Why Chris Christie Is Right About Sports Betting

The NFL ignores that Americans already bet on sports, legal or not.

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Joe Asher is president and CEO of Brandywine Bookmaking, which operates 17 Lucky's sports books in Nevada and is the exclusive risk manager for the State of Delaware's Sports Lottery.

Americans love to watch sports and Americans love to bet on sports.

Whether it's the office March Madness pool or the friendly Super Bowl bet between New York Mayor Michael Bloomberg and Boston Mayor Thomas Menino, sports and betting are part of American culture. Americans place bets to enjoy the game more, and they do it every day and everywhere, and anyone who thinks otherwise is kidding himself. And, it will never stop.

[Read the U.S. News debate: Should Sports Betting Be Legal?]

The problem is that over 99 percent of U.S. sports betting is illegal, because sports betting is illegal under federal law in the United States, except in Nevada, and to a limited extent in Delaware, Montana, and Oregon. And, in Oregon, it's illegal under state law. So, a massive illegal sports betting market, run by criminals rather than legitimate businesses, thrives in our country. The National Gambling Impact Study Commission estimates that $380 billion worth of sports wagers are placed in the United States annually; Nevada's $2.8 billion market represents less than 1 percent of that.

These illegal wagers—placed through "street bookies" and offshore web sites—are unregulated, untaxed, and leave bettors—who simply want a little action on the game—totally unprotected. Legalizing and taxing sports betting is an easy way for cash-strapped states to raise money and protect citizens from shady operators.

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So, why is sports betting illegal? The National Football League is the biggest reason. The NFL led the charge to outlaw sports betting and fights any efforts to legalize what everyone knows is going on. Their professed reason is that wagering affects the integrity of the game. But, that ignores that it is going on anyway, and legal sports books would be the first to report anything shady.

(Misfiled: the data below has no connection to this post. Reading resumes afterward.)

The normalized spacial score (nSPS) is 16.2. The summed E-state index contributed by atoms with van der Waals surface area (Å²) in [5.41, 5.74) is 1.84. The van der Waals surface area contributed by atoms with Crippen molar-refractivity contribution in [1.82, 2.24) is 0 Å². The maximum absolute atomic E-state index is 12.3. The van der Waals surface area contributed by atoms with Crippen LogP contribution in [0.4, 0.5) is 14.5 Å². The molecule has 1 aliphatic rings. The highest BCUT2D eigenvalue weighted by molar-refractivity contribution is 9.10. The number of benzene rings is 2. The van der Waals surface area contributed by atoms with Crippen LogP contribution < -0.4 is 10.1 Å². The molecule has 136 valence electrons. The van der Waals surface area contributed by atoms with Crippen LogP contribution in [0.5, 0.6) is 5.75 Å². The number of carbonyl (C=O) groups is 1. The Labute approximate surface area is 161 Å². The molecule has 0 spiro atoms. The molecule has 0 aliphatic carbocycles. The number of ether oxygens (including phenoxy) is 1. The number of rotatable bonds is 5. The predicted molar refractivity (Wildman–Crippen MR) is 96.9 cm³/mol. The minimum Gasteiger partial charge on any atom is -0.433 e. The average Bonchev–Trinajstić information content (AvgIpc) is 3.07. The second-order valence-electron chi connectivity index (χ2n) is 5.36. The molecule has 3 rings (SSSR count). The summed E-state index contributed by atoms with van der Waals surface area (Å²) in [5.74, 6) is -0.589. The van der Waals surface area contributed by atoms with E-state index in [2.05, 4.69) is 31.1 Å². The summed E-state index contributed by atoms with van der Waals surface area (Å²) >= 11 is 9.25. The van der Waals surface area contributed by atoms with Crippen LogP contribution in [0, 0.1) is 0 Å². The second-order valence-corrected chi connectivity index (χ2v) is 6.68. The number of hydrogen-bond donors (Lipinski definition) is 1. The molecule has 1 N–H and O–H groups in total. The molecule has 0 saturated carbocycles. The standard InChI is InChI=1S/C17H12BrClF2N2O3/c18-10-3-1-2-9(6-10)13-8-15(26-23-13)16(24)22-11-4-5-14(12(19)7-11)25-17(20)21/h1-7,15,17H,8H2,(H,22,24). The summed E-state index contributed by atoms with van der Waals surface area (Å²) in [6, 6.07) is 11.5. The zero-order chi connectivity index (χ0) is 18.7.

New Jersey Gov. Chris Christie is spot on when he talks about sports betting. Last year, speaking at the University of Delaware, he said, "This whole idea gambling on NFL games is not going on every Sunday everywhere is foolish. It's foolish. It's going on everywhere except now it's being handled by criminals who are benefitting from it. If it's going happen, let's make the conduct legal and let's make the people who participate in it comply with certain laws."

How can anyone seriously argue with him? Why do we let criminals profit and keep legitimate businesses out of the market? Sports betting is legal, regulated, and taxed throughout Europe, and it's a big business. The bookmakers even sponsor teams and take bets from the soccer stadium!

And, here's a thought to ponder: Let's imagine that we could really stop all forms of sports betting in the United States, by arresting all the bookies and shutting every offshore Web site. It would be a disaster for the NFL. Television ratings would plummet and interest would wane. Who would watch the Browns and Chiefs battle it out on Monday night when one team is up 14 points with two minutes to go, other than to see if they'll cover the spread or to see whether the game goes over 48 points? Would advertisers buy that end-of-game spot for anything close to what they charge for it? So, let's get real about this. It's time to legalize sports betting in the United States.